For details on the winning entry as well as another excellent entry that received Honorable Mention, please see below. Instructors are welcome to use or adapt these teaching ideas for their own classes, provided the use is noncommercial and appropriate credit is given to the individuals below. To see other award-winning entries, please use the pulldown menu below.
Classroom activity, student assignment, field experience
For students/learners in:
College, high school
To (1) teach students about psychological and cultural aspects of forced migration, particularly the migration of children in war zones, (2) let students experience the construction of shelters used for refugees and internally displaced persons, and (3) educate the campus community about forced migration
Most of the world's war-affected families are refugees or "internally displaced persons" (IDPs), people who have been forced to migrate from their homes and communities. Over 9 million children currently live in refugee camps outside their country of origin, and another 10 million children are IDPs living within their country but displaced from their home. To learn about the psychosocial dimensions of forced migration and refugee living conditions, students participated in the Forced Migration Project, an activity in which the class built a typical IDP shelter and erected a refugee tent on a campus lawn, using only the tools and supplies typically available to refugees in emergency situations, and created informational posters, handouts, charts, and flyers for public display next to the shelters. This exhibit was then displayed for one week, with students staffing the exhibit during the day.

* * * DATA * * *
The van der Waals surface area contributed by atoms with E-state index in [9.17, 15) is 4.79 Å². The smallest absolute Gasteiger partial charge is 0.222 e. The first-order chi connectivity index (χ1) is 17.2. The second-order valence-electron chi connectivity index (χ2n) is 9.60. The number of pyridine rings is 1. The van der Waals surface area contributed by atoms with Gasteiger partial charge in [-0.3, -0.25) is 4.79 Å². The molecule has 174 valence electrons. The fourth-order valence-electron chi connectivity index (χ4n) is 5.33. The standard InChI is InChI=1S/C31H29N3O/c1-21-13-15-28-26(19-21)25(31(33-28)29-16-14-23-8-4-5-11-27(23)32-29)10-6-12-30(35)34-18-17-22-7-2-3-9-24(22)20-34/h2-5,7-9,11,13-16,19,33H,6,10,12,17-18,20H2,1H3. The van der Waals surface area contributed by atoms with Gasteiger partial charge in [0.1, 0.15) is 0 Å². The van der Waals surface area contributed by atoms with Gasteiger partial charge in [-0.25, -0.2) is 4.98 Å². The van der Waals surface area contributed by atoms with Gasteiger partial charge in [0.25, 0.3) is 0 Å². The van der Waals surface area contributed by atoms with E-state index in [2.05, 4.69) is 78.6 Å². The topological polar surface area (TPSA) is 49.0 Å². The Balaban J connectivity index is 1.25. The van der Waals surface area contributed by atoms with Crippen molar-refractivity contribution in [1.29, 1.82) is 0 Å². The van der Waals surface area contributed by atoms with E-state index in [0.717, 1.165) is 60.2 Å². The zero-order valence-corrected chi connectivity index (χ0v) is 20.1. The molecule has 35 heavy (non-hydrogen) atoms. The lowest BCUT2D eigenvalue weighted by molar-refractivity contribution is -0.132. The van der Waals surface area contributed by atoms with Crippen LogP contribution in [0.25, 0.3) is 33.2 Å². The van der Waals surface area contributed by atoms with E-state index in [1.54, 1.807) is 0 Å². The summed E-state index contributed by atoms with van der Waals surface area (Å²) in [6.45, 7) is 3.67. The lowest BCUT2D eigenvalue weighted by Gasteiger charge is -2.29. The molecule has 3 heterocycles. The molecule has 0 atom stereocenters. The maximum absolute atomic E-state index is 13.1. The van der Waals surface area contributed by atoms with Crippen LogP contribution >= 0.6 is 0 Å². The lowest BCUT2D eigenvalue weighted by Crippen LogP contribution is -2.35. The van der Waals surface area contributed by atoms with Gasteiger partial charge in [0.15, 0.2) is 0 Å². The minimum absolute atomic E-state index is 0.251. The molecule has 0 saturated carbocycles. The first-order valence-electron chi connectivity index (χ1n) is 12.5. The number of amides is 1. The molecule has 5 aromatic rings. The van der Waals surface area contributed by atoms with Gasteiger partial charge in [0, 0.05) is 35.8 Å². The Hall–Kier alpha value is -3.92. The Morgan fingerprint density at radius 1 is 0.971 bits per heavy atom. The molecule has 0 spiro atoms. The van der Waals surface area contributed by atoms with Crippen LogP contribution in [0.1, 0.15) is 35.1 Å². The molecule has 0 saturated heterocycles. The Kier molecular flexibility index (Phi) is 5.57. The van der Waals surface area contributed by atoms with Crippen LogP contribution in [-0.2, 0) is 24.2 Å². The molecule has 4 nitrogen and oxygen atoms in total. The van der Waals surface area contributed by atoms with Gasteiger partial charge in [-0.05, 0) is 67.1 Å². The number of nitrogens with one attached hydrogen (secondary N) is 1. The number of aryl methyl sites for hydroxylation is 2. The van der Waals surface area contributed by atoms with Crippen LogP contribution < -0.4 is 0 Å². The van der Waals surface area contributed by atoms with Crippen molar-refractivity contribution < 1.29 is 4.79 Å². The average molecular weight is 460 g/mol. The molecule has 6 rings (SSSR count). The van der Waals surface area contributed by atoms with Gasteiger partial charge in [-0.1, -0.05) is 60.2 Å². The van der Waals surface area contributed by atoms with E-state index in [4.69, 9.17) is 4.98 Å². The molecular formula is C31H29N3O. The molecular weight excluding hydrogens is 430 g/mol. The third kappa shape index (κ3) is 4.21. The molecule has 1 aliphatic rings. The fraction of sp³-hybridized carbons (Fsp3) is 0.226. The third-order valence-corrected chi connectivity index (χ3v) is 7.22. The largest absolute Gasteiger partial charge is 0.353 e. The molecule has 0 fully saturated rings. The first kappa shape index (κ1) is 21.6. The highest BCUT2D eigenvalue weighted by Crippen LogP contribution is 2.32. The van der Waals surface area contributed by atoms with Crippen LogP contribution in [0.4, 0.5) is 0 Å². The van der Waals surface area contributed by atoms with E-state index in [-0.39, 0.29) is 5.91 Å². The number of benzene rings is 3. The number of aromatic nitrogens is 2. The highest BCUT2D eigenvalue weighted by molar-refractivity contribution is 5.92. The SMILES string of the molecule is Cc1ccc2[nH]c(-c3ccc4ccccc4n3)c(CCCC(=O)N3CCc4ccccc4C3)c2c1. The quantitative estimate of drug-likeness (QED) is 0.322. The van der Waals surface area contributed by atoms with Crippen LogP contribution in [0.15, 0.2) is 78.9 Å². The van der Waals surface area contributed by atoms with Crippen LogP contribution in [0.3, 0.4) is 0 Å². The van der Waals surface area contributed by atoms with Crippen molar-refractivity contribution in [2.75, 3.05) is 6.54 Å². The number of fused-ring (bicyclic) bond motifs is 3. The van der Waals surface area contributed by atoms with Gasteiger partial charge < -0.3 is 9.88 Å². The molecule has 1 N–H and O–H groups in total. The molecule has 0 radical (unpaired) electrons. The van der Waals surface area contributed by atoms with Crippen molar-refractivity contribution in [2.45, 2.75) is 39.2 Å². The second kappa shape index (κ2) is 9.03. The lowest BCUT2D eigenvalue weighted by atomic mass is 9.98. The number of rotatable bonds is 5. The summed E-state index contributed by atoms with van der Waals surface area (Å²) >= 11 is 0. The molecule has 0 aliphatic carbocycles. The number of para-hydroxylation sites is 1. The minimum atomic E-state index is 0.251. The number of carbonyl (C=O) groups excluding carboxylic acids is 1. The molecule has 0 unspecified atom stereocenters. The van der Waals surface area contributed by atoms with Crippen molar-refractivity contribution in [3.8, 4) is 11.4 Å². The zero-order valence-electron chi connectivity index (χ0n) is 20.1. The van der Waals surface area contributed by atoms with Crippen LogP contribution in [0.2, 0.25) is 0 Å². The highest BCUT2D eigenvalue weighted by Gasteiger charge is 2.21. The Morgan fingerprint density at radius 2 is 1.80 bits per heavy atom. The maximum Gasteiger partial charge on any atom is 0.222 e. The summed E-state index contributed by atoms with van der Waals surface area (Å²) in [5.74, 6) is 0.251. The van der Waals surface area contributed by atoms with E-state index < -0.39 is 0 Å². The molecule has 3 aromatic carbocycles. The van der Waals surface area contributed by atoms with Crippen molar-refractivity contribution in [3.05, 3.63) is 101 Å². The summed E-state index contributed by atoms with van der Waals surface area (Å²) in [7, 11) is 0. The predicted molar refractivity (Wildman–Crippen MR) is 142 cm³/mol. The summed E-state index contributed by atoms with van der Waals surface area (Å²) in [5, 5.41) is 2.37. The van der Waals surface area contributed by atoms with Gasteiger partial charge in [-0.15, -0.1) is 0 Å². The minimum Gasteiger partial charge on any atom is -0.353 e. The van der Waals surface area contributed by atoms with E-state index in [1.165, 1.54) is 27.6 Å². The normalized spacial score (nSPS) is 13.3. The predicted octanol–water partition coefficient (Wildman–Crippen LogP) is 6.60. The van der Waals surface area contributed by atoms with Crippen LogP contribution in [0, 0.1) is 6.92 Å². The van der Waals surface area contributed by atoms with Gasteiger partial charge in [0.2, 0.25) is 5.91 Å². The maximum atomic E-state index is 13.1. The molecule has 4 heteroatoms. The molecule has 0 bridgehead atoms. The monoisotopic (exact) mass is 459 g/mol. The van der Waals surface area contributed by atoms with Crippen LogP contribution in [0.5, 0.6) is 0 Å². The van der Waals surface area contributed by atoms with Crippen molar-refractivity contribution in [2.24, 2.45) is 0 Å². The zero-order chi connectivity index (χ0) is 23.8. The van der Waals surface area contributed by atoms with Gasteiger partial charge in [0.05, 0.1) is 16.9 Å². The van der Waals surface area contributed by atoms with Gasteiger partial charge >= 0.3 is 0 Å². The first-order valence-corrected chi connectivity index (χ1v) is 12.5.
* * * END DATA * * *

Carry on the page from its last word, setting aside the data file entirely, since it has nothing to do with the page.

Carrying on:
Graduate school, college, high school, grade school, work settings, other
To provide hands-on experience with the Implicit Association Test (IAT), a popular measure of implicit associations, as an opportunity for self-discovery about the potential dissociation of our implicit and explicit thoughts, beliefs, and values, especially with regard to intergroup relations
The Project Implicit web site features the Implicit Association Test (IAT), a popular measure that can reveal associations distinct from the attitudes people report holding. The IAT is most often used as a measure of attitudes and stereotypes about social groups, and the IAT demonstration web site uses an action teaching approach modeled after an interactive museum exhibit. Visitors to the site can take tests related to race, gender, age, sexual orientation, or even stereoptypes about "who is American." After taking an IAT, visitors then receive personalized feedback with comparative information about how others performed, thereby educating them about implicit social biases while also teaching about psychological research and behavioral science methods. Thus far, more than 6 million IATs have been completed since the site was first released in 1998, and IAT materials have been translated into 16 languages.